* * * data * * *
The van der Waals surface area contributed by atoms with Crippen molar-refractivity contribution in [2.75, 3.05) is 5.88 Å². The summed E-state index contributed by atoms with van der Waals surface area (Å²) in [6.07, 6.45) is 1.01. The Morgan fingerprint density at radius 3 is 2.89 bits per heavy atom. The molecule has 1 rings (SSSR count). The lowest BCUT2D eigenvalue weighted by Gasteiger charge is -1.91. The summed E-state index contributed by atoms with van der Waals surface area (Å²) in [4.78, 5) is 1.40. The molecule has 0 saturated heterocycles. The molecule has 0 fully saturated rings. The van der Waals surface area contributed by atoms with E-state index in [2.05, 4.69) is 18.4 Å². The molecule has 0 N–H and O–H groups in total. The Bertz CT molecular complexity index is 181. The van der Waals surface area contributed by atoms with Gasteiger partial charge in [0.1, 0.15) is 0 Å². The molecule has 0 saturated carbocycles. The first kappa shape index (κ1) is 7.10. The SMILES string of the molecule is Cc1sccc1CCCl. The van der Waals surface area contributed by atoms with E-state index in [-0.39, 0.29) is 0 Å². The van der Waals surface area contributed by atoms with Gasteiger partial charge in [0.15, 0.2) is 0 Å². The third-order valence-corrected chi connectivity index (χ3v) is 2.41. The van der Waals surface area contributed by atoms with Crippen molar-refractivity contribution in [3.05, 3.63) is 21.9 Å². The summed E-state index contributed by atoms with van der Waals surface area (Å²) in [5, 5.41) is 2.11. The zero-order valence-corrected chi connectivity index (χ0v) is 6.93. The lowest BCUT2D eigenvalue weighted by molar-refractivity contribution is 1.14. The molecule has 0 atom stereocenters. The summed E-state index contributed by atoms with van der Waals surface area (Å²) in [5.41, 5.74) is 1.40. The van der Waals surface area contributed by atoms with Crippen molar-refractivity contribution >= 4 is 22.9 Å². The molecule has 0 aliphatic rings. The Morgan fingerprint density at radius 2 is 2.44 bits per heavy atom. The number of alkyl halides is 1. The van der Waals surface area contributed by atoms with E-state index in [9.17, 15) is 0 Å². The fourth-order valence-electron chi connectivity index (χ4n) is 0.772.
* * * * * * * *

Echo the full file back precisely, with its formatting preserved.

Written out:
The van der Waals surface area contributed by atoms with Crippen molar-refractivity contribution in [2.75, 3.05) is 5.88 Å². The summed E-state index contributed by atoms with van der Waals surface area (Å²) in [6.07, 6.45) is 1.01. The Morgan fingerprint density at radius 3 is 2.89 bits per heavy atom. The molecule has 1 rings (SSSR count). The lowest BCUT2D eigenvalue weighted by Gasteiger charge is -1.91. The summed E-state index contributed by atoms with van der Waals surface area (Å²) in [4.78, 5) is 1.40. The molecule has 0 saturated heterocycles. The molecule has 0 fully saturated rings. The van der Waals surface area contributed by atoms with E-state index in [2.05, 4.69) is 18.4 Å². The molecule has 0 N–H and O–H groups in total. The Bertz CT molecular complexity index is 181. The van der Waals surface area contributed by atoms with Gasteiger partial charge in [0.1, 0.15) is 0 Å². The molecule has 0 saturated carbocycles. The first kappa shape index (κ1) is 7.10. The SMILES string of the molecule is Cc1sccc1CCCl. The van der Waals surface area contributed by atoms with E-state index in [-0.39, 0.29) is 0 Å². The van der Waals surface area contributed by atoms with Gasteiger partial charge in [0.15, 0.2) is 0 Å². The third-order valence-corrected chi connectivity index (χ3v) is 2.41. The van der Waals surface area contributed by atoms with Crippen molar-refractivity contribution in [3.05, 3.63) is 21.9 Å². The summed E-state index contributed by atoms with van der Waals surface area (Å²) in [5, 5.41) is 2.11. The zero-order valence-corrected chi connectivity index (χ0v) is 6.93. The lowest BCUT2D eigenvalue weighted by molar-refractivity contribution is 1.14. The molecule has 0 atom stereocenters. The summed E-state index contributed by atoms with van der Waals surface area (Å²) in [5.41, 5.74) is 1.40. The van der Waals surface area contributed by atoms with Crippen molar-refractivity contribution >= 4 is 22.9 Å². The molecule has 0 aliphatic rings. The Morgan fingerprint density at radius 2 is 2.44 bits per heavy atom. The number of alkyl halides is 1. The van der Waals surface area contributed by atoms with E-state index in [9.17, 15) is 0 Å². The fourth-order valence-electron chi connectivity index (χ4n) is 0.772.